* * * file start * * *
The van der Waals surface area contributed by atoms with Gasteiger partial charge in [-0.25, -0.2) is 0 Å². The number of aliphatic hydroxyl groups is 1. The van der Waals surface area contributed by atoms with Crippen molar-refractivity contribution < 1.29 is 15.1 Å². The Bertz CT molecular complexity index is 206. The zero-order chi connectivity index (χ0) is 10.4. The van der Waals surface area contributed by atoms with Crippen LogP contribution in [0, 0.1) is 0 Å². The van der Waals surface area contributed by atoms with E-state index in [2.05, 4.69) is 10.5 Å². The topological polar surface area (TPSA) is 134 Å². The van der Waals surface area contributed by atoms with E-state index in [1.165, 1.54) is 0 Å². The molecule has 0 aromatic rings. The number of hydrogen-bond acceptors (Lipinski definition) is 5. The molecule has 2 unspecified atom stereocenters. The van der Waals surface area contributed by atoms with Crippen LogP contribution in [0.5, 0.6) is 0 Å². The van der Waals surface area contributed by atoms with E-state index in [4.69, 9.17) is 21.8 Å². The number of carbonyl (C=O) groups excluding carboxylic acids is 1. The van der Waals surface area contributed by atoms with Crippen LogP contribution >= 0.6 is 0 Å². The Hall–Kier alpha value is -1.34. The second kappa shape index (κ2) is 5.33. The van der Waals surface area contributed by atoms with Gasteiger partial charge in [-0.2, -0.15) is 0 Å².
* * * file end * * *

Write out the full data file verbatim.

The van der Waals surface area contributed by atoms with Gasteiger partial charge in [-0.25, -0.2) is 0 Å². The number of aliphatic hydroxyl groups is 1. The van der Waals surface area contributed by atoms with Crippen molar-refractivity contribution < 1.29 is 15.1 Å². The Bertz CT molecular complexity index is 206. The zero-order chi connectivity index (χ0) is 10.4. The van der Waals surface area contributed by atoms with Crippen LogP contribution in [0, 0.1) is 0 Å². The van der Waals surface area contributed by atoms with E-state index in [2.05, 4.69) is 10.5 Å². The topological polar surface area (TPSA) is 134 Å². The van der Waals surface area contributed by atoms with E-state index in [1.165, 1.54) is 0 Å². The molecule has 0 aromatic rings. The number of hydrogen-bond acceptors (Lipinski definition) is 5. The molecule has 2 unspecified atom stereocenters. The van der Waals surface area contributed by atoms with Crippen LogP contribution in [0.5, 0.6) is 0 Å². The van der Waals surface area contributed by atoms with E-state index in [4.69, 9.17) is 21.8 Å². The number of carbonyl (C=O) groups excluding carboxylic acids is 1. The van der Waals surface area contributed by atoms with Crippen LogP contribution >= 0.6 is 0 Å². The Hall–Kier alpha value is -1.34. The second kappa shape index (κ2) is 5.33. The van der Waals surface area contributed by atoms with Gasteiger partial charge in [-0.2, -0.15) is 0 Å².